Text: John 4
Water, as we know, if something no living creature can do without. Plants will soon wither and die if they don’t get it. Our pets may eat only once or twice a day, but they constantly need fresh water, especially on hot days. For humans, if we were left alone on a desert island, we would die of dehydration long before we would starve.
Water means life. Scarcity of water means difficult times are ahead. While the East Coast and the Midwest have seen the most snowfall in recent memory, an under-reported fact is that drought conditions in California has persisted for so long, the cost of many of our fruits and vegetable will rise because the harvest was not nearly as plentiful as in years past. Water is something we take for granted until it is suddenly not abundant.
Our Gospel reading this morning tells a familiar story of Jesus meeting a woman at Jacob’s Well near Sychar, a town in the region of Samaria. Jesus was tired and needed to rest, so his disciples went on ahead into town for food while he recovered from the journey. Around noon, a woman comes up to draw water, and Jesus says to her, “Give me something to drink.” She is shocked, to say the least. You can almost imagine her looking around, thinking surely he must be speaking to someone else. And she asks him, “Are you … talking to me?!?” It cannot be understated all the social conventions that just went out the window. Not only was Jesus a Jew and the woman a Samaritan (two groups which had nothing to do with each other), but men and women simply did not speak to one another except within the context of family settings. But as we have seen before, Jesus has no qualms about breaking all the usual rules and creating his own.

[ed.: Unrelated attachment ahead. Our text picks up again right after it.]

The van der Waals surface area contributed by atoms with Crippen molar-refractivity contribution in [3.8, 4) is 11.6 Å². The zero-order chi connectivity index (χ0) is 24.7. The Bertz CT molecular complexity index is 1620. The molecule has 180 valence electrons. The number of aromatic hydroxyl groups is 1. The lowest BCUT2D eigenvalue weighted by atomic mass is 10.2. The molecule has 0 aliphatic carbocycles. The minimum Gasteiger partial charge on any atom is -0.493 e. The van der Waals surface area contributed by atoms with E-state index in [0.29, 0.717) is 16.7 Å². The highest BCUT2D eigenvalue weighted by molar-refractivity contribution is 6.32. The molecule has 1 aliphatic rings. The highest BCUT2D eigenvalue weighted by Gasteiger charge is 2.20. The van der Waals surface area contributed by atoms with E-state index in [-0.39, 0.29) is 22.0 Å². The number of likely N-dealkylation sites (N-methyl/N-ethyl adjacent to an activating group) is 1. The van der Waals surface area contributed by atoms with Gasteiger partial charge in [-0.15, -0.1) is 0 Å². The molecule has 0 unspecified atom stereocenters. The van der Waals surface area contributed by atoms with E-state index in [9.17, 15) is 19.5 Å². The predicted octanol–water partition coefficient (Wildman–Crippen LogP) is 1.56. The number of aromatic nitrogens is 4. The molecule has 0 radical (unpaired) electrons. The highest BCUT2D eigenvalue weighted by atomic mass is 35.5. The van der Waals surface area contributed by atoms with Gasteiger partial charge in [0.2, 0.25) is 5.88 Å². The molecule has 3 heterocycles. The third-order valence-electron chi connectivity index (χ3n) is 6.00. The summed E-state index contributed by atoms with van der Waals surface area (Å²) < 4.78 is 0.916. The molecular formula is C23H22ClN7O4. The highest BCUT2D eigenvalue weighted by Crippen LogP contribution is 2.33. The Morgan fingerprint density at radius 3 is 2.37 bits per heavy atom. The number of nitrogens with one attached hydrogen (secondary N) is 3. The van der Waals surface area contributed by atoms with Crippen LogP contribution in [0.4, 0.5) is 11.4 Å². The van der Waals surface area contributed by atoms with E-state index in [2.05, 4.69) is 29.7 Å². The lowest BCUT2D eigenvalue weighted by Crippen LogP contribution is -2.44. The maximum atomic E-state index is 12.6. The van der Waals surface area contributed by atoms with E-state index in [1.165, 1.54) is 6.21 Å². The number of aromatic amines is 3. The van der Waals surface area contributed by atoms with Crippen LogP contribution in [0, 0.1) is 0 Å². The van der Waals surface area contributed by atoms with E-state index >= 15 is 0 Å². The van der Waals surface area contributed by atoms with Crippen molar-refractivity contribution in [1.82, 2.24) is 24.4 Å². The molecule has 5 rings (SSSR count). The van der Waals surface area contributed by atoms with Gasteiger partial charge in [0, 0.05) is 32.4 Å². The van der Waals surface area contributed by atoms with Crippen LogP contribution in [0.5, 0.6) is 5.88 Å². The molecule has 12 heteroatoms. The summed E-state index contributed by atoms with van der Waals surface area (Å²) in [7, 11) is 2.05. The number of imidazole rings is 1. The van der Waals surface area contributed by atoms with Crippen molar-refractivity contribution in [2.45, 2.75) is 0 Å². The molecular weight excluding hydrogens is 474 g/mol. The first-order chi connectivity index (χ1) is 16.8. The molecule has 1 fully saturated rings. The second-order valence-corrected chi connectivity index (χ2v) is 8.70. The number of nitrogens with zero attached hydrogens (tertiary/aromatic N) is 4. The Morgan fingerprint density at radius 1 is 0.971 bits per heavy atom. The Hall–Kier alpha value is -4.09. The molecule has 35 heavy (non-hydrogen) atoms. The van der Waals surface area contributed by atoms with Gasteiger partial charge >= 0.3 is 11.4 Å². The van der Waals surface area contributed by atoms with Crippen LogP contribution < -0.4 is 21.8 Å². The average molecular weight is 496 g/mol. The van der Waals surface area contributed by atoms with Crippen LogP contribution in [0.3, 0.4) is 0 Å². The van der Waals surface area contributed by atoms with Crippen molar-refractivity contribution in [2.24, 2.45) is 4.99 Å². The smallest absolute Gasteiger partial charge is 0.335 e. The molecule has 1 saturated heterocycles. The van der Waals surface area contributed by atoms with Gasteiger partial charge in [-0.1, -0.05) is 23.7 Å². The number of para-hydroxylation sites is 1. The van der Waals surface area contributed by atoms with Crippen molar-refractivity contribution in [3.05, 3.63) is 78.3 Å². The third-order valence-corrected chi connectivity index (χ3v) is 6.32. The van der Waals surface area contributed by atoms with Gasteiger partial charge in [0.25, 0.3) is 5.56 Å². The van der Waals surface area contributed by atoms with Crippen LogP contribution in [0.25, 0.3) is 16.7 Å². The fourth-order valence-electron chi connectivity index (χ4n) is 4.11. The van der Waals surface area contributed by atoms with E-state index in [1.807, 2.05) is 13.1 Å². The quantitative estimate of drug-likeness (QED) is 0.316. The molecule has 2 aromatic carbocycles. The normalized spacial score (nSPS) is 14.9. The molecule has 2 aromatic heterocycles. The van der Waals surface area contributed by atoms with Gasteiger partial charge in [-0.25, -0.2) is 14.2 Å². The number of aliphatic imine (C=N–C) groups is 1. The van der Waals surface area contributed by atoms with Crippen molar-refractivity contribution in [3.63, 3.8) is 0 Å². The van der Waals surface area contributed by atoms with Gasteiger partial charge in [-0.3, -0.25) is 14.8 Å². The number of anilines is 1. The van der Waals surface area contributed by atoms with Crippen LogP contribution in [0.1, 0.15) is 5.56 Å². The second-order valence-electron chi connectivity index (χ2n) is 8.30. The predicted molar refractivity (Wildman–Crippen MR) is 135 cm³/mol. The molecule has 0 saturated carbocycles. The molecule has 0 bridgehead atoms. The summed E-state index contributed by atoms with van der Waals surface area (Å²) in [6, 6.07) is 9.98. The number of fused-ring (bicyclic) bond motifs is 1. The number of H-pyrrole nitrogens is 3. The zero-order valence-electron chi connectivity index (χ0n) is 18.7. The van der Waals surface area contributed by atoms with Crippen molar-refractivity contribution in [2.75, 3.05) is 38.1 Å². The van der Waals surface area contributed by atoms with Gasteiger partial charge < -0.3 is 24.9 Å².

We can also surmise that this woman is also fairly low on the social ladder in town. People normally went out to draw the days water early in the morning. It was also quite a social time to catch up with neighbors. But no one would go out in the heat of the day. Think about it. Would you start a back breaking project around lunch time in August? Of course not! For myself, I was hard pressed to carry my laundry three blocks to the Laundrimat at any other time except right when they opened! So something must be going on for this woman to avoid the rest of town while she went to the well for the days water.
It is also appropriate here to do a very quick study in contrasts between Jesus meeting the woman at the well and Jesus meeting Nicodemus, whose story we heard last week and comes right before this story in the Gospel of John. Nicodemus was a man, a Pharisee, well respected, and part of the religious establishment. He had it all going for him. But when he came to talk to Jesus, he felt the need to do so under the cover of darkness so he wouldn’t be found out. He used flowery and flattering language to even butter Jesus up. The woman, on the other hand, does not even have a name. She was also a Samaritan and an outsider among her community of outcasts. In short, she was a nobody. Not fit polite society. Someone to be avoided. When she goes to draw water at noon it is because the heat of the sun is easier to bear than the shame of her embarrassment. But Jesus meets her. He engages with her, and they have this wholly remarkable conversation. Whereas Jesus brushes off Nicodemus’ questions and poo-poohs them as if to say, “You should know better than to ask questions like that!” he takes this woman seriously. He is very patient as he explains what he is talking about, and she finds out she is not a nobody after all. She MATTERS.